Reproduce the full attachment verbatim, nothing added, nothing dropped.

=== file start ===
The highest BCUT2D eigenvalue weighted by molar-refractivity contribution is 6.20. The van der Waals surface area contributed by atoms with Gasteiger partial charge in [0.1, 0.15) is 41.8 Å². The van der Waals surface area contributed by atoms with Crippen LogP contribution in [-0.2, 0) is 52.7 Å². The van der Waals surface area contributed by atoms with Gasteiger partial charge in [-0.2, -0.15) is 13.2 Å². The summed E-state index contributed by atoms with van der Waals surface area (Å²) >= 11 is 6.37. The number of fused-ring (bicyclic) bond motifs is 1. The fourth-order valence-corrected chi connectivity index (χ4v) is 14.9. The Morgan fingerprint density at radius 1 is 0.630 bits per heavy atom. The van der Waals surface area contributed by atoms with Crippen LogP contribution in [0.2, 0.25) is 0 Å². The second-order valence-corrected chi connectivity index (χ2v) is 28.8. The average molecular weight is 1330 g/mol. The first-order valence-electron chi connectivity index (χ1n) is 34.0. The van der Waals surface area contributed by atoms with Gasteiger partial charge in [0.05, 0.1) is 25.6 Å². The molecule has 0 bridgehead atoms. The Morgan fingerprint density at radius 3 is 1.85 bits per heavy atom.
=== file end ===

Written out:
The highest BCUT2D eigenvalue weighted by molar-refractivity contribution is 6.20. The van der Waals surface area contributed by atoms with Gasteiger partial charge in [0.1, 0.15) is 41.8 Å². The van der Waals surface area contributed by atoms with Crippen LogP contribution in [-0.2, 0) is 52.7 Å². The van der Waals surface area contributed by atoms with Gasteiger partial charge in [-0.2, -0.15) is 13.2 Å². The summed E-state index contributed by atoms with van der Waals surface area (Å²) >= 11 is 6.37. The number of fused-ring (bicyclic) bond motifs is 1. The fourth-order valence-corrected chi connectivity index (χ4v) is 14.9. The Morgan fingerprint density at radius 1 is 0.630 bits per heavy atom. The van der Waals surface area contributed by atoms with Crippen LogP contribution in [0.2, 0.25) is 0 Å². The second-order valence-corrected chi connectivity index (χ2v) is 28.8. The average molecular weight is 1330 g/mol. The first-order valence-electron chi connectivity index (χ1n) is 34.0. The van der Waals surface area contributed by atoms with Gasteiger partial charge in [0.05, 0.1) is 25.6 Å². The molecule has 0 bridgehead atoms. The Morgan fingerprint density at radius 3 is 1.85 bits per heavy atom.